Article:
Saudi Arabia pressured Yemen’s president to resign early this month.
Officials have also confined him to his house and restricted his interactions.
On April 7, Abedrabbo Mansour Hadi announced his resignation.
Handing over control to a new leadership council as Yemen entered a shaky truce, bringing a rare halt in the years-long battle.
Riyadh’s Crown Prince Mohammed bin Salman granted Hadi a written proclamation transferring his responsibilities to council.
This is made up of eight delegates from various Yemeni parties.
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Some Saudi officials also threaten to publicize what they said was evidence of Hadi’s corruption.
“Since leaving office, Hadi has confined to his house in Riyadh and denied access to phones” Saudi official stated.
But another Saudi official said Hadi was encouraged to resign because various Yemeni factions had lost confidence in his ability to lead the Middle Eastern nation.
Saudi Arabia welcomes Hadi’s resignation announcement and pledged $3 billion in support for its war-torn neighbour.
Hadi’s internationally recognized government had also locked in conflict for seven years against Iran-backed Huthis.
They control the capital Sanaa and most of the north despite a Saudi-led coalition’s military intervention launched in 2015.
Hadi has based in Saudi Arabia since fleeing to the kingdom that year as rebel forces closed in on his last redoubt, the southern port city of Aden.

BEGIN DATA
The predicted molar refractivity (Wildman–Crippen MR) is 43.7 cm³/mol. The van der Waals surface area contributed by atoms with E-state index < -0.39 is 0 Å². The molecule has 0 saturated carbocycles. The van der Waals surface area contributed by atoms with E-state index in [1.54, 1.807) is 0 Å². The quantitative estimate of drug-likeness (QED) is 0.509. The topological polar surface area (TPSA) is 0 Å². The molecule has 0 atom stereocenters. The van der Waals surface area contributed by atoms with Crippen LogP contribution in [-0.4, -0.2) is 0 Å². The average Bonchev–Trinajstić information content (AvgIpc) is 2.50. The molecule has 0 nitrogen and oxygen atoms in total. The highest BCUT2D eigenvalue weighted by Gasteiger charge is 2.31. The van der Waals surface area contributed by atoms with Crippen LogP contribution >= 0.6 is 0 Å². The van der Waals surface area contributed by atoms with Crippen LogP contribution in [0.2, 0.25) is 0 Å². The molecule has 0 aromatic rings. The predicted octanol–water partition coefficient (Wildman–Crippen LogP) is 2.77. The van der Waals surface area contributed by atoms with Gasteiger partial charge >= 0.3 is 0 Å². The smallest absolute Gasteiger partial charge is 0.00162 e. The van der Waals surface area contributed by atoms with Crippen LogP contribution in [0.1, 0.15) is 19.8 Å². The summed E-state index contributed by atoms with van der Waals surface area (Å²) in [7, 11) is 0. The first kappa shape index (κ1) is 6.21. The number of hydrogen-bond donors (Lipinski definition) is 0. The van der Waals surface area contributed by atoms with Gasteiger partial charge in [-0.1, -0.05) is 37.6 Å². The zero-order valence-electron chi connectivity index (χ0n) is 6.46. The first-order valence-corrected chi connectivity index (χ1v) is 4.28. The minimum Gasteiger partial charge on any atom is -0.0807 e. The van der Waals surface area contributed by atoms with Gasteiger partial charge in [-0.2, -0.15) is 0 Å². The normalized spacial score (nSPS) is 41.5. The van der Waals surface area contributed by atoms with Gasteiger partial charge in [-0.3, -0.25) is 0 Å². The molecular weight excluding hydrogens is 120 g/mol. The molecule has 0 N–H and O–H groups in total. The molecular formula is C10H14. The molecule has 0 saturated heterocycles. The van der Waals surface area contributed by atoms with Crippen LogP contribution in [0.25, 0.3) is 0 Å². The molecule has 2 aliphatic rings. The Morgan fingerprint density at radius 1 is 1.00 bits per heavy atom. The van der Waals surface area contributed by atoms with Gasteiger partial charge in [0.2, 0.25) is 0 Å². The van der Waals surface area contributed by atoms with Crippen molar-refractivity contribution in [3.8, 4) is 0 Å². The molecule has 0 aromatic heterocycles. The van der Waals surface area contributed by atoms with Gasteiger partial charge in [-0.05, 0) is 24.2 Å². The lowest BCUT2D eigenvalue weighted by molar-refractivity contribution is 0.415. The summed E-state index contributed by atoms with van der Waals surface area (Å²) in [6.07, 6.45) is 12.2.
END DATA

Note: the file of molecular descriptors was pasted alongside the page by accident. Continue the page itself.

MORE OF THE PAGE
The conflict has killed hundreds of thousands, either directly or indirectly.
It has precipitated what the UN deems the world’s greatest humanitarian catastrophe, with millions on the verge of starvation.
Hadi’s delegating authority to the council occurred at the end of discussions in the Saudi capital Riyadh.
This brought together anti-Huthi groups but were boycotted by the Huthis because they refused to meet on “enemy” land.
The revelations came after the commencement of a renewable, UN-brokered two-month truce.
This provided a rare reprieve from violence and fueled cautious optimism that the conflict may finally end.
The Huthis saw Hadi’s resignation as a “desperate attempt to reshuffle the ranks of the mercenaries” fighting in Yemen.